Friday, August 9, 2013
Jack Kirby is one of the fathers of many of the most iconic characters that still have cultural currency today, including the X-Men, the Hulk, Captain America, Thor, and the Fantastic Four. Yesterday, however, the Second Circuit found that these characters were "works for hire" now owned by Marvel Entertainment, a Walt Disney Co. subsidiary. Specifically, in Marvel Characters, Inc. v. Kirby, 2013 WL 4016875 (2nd Cir. 2013), rejected the claims that Kirby's heirs made to reclaim the rights to the famed comic book characters that he helped create. In doing so, the court made an interesting evidentiary ruling.
In Kirby, the heir sought to introduce testimony by John Morrow and Mark Evanier, who purported to offer historical perspective concerning the relationship between Marvel and Jack Kirby. The district court, however, deemed this expert testimony inadmissible, and the Second Circuit noted in Kirby that
We have no doubt that a historian's “specialized knowledge” could potentially aid a trier of fact in some cases. A historian could, for example, help to identify, gauge the reliability of, and interpret evidence that would otherwise elude, mislead, or remain opaque to a layperson....He or she might helpfully synthesize dense or voluminous historical texts. Id. Or such a witness might offer background knowledge or context that illuminates or places in perspective past events.
That said, the court then noted that
Morrow and Evanier do not bring their expertise to bear in any such way. As the district court recognized, their reports are by and large undergirded by hearsay statements, made by freelance artists in both formal and informal settings, concerning Marvel's general practices towards its artists during the relevant time period....Drawing from these statements, they then speculate as to the motivations and intentions of certain parties...or opine on the credibility of other witnesses' accounts....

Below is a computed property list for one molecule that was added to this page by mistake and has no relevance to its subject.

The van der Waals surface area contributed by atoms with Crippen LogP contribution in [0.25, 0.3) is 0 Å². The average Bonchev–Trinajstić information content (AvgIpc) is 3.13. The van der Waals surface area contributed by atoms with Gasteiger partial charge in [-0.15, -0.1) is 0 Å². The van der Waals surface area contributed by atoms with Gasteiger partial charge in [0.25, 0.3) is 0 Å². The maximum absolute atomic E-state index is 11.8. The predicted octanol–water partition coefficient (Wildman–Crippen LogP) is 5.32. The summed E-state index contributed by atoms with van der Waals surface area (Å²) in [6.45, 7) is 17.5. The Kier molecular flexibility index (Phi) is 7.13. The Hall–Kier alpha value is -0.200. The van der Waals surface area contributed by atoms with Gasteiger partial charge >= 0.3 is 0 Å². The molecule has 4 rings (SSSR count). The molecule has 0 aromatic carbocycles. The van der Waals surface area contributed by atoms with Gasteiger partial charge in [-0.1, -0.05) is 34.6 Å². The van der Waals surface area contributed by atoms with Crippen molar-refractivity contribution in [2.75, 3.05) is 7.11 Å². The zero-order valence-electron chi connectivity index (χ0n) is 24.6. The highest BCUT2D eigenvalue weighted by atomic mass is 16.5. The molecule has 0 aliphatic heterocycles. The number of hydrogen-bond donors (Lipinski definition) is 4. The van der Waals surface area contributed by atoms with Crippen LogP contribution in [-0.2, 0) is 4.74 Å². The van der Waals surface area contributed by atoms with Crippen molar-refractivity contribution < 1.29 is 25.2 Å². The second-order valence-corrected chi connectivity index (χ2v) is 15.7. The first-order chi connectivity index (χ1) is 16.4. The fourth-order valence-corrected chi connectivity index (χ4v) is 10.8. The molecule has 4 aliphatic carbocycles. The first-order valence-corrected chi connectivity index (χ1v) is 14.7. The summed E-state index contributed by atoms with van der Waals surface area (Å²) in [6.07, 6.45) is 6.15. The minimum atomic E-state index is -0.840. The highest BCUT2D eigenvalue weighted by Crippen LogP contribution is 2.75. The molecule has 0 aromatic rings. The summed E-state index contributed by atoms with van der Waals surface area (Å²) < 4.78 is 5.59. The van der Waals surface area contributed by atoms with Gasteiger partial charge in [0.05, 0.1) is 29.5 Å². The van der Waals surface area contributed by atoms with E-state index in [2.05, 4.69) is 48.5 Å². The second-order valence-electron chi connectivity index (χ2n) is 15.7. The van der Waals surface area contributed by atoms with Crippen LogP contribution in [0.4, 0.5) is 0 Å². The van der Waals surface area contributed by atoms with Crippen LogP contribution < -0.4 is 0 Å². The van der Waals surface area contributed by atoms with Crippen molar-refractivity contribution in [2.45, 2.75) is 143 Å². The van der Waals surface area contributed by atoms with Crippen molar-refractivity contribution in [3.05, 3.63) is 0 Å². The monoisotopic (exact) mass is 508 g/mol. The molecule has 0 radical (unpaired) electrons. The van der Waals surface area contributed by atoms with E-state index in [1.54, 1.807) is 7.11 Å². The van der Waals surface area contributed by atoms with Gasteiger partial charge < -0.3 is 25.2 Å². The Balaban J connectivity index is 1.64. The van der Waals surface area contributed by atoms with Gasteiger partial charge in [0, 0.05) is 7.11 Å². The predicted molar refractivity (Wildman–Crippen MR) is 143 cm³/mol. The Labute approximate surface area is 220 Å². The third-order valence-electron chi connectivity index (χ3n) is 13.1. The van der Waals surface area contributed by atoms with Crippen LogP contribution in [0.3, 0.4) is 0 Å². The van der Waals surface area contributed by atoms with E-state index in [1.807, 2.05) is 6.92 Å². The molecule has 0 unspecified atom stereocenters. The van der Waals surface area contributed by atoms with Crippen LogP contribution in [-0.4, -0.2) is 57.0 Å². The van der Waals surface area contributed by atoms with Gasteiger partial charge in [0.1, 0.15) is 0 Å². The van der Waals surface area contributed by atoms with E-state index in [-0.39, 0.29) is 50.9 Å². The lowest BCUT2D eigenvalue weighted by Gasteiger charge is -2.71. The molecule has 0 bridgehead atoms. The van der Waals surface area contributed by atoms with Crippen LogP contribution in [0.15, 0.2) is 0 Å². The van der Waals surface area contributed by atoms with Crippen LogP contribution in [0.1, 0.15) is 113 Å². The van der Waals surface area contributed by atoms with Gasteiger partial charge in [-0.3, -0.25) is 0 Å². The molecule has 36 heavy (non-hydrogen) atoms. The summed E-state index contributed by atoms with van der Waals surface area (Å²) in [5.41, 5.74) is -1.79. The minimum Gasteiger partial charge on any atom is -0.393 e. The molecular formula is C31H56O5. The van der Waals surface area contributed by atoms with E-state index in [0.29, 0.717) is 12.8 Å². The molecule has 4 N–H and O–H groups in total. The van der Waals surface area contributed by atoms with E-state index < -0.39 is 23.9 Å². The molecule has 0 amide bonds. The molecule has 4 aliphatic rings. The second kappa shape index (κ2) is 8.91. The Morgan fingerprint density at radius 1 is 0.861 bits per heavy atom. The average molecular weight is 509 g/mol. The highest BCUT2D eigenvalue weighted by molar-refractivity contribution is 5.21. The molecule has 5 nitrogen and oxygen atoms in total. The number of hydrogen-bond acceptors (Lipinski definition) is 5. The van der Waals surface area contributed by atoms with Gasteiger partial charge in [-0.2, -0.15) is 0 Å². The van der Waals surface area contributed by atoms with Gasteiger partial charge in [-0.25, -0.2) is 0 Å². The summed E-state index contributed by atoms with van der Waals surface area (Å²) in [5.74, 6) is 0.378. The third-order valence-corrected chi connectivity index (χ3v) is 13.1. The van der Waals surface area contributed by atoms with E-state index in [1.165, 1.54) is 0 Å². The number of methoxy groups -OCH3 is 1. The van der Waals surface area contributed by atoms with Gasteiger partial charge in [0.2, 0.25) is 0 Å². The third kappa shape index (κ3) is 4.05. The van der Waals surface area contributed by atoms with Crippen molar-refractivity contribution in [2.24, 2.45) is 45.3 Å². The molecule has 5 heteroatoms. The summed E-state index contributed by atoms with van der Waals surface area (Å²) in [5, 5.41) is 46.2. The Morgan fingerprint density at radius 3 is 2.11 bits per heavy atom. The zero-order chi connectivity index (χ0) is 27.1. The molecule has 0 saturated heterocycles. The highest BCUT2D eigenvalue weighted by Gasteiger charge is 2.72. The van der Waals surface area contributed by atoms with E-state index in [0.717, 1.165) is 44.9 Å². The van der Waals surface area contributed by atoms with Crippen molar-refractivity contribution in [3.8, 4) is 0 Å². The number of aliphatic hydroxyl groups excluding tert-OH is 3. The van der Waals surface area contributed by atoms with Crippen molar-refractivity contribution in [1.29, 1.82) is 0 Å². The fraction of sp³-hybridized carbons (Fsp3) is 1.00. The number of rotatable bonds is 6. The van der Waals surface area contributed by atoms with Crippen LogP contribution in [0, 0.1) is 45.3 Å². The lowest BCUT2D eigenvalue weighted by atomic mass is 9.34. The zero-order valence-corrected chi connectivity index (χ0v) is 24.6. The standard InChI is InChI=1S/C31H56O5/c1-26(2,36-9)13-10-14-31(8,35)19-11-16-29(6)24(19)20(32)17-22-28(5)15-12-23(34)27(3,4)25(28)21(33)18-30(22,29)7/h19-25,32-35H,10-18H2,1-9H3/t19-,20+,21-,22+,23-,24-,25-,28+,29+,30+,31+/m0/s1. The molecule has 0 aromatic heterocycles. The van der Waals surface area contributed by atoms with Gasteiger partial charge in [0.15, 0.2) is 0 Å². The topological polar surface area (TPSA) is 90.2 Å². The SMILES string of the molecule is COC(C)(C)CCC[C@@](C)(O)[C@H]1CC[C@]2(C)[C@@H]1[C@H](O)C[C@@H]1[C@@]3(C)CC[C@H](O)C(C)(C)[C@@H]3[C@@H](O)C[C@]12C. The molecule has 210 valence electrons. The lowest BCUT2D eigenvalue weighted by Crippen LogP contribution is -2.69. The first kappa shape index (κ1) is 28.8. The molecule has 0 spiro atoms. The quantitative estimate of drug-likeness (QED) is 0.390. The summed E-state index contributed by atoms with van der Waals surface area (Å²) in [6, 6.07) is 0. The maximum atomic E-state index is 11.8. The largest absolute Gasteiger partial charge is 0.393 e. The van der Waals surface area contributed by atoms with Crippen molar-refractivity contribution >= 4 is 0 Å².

According to the Second Circuit, such proposed testimony was not good enough. The court acknowledged Federal Rule of Evidence 703, which states that
An expert may base an opinion on facts or data in the case that the expert has been made aware of or personally observed. If experts in the particular field would reasonably rely on those kinds of facts or data in forming an opinion on the subject, they need not be admissible for the opinion to be admitted. But if the facts or data would otherwise be inadmissible, the proponent of the opinion may disclose them to the jury only if their probative value in helping the jury evaluate the opinion substantially outweighs their prejudicial effect.
But the court then concluded that
Although the Rules permit experts some leeway with respect to hearsay evidence, Fed.R.Evid. 703, “a party cannot call an expert simply as a conduit for introducing hearsay under the guise that the testifying expert used the hearsay as the basis of his testimony.”...The appropriate way to adduce factual details of specific past events is, where possible, through persons who witnessed those events. And the jobs of judging these witnesses' credibility and drawing inferences from their testimony belong to the factfinder....We therefore think the district court clearly did not abuse its discretion in declining to admit this evidence.